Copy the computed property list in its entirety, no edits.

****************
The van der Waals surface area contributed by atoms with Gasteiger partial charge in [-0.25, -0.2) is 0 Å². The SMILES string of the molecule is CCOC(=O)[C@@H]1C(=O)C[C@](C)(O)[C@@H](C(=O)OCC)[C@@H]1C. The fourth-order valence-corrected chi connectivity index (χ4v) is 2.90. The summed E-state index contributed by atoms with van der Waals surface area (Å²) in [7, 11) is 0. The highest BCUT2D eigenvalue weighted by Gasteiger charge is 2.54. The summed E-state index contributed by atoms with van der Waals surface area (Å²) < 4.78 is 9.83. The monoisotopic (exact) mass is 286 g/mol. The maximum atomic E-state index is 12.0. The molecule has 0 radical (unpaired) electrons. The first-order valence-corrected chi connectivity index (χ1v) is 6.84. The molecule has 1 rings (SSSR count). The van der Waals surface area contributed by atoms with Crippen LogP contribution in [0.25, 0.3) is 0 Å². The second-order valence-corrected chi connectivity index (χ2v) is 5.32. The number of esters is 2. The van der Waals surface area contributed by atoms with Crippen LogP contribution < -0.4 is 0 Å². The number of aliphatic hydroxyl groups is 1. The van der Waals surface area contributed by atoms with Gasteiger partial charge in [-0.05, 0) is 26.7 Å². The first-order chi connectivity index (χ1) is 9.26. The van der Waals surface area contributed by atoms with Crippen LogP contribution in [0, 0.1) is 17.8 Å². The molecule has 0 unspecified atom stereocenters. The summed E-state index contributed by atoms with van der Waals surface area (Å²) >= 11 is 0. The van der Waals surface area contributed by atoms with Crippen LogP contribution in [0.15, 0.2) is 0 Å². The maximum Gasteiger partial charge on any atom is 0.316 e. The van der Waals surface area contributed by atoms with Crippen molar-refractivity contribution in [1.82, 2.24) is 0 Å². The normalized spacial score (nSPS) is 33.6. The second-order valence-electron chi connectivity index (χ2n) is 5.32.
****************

The van der Waals surface area contributed by atoms with Gasteiger partial charge in [-0.25, -0.2) is 0 Å². The SMILES string of the molecule is CCOC(=O)[C@@H]1C(=O)C[C@](C)(O)[C@@H](C(=O)OCC)[C@@H]1C. The fourth-order valence-corrected chi connectivity index (χ4v) is 2.90. The summed E-state index contributed by atoms with van der Waals surface area (Å²) in [7, 11) is 0. The highest BCUT2D eigenvalue weighted by Gasteiger charge is 2.54. The summed E-state index contributed by atoms with van der Waals surface area (Å²) < 4.78 is 9.83. The monoisotopic (exact) mass is 286 g/mol. The maximum atomic E-state index is 12.0. The molecule has 0 radical (unpaired) electrons. The first-order valence-corrected chi connectivity index (χ1v) is 6.84. The molecule has 1 rings (SSSR count). The van der Waals surface area contributed by atoms with Crippen LogP contribution in [0.25, 0.3) is 0 Å². The second-order valence-corrected chi connectivity index (χ2v) is 5.32. The number of esters is 2. The van der Waals surface area contributed by atoms with Crippen LogP contribution < -0.4 is 0 Å². The number of aliphatic hydroxyl groups is 1. The van der Waals surface area contributed by atoms with Gasteiger partial charge in [-0.05, 0) is 26.7 Å². The first-order chi connectivity index (χ1) is 9.26. The van der Waals surface area contributed by atoms with Crippen LogP contribution in [0, 0.1) is 17.8 Å². The molecule has 0 unspecified atom stereocenters. The summed E-state index contributed by atoms with van der Waals surface area (Å²) >= 11 is 0. The van der Waals surface area contributed by atoms with Crippen LogP contribution in [0.15, 0.2) is 0 Å². The maximum Gasteiger partial charge on any atom is 0.316 e. The van der Waals surface area contributed by atoms with Crippen molar-refractivity contribution in [1.82, 2.24) is 0 Å². The normalized spacial score (nSPS) is 33.6. The second-order valence-electron chi connectivity index (χ2n) is 5.32.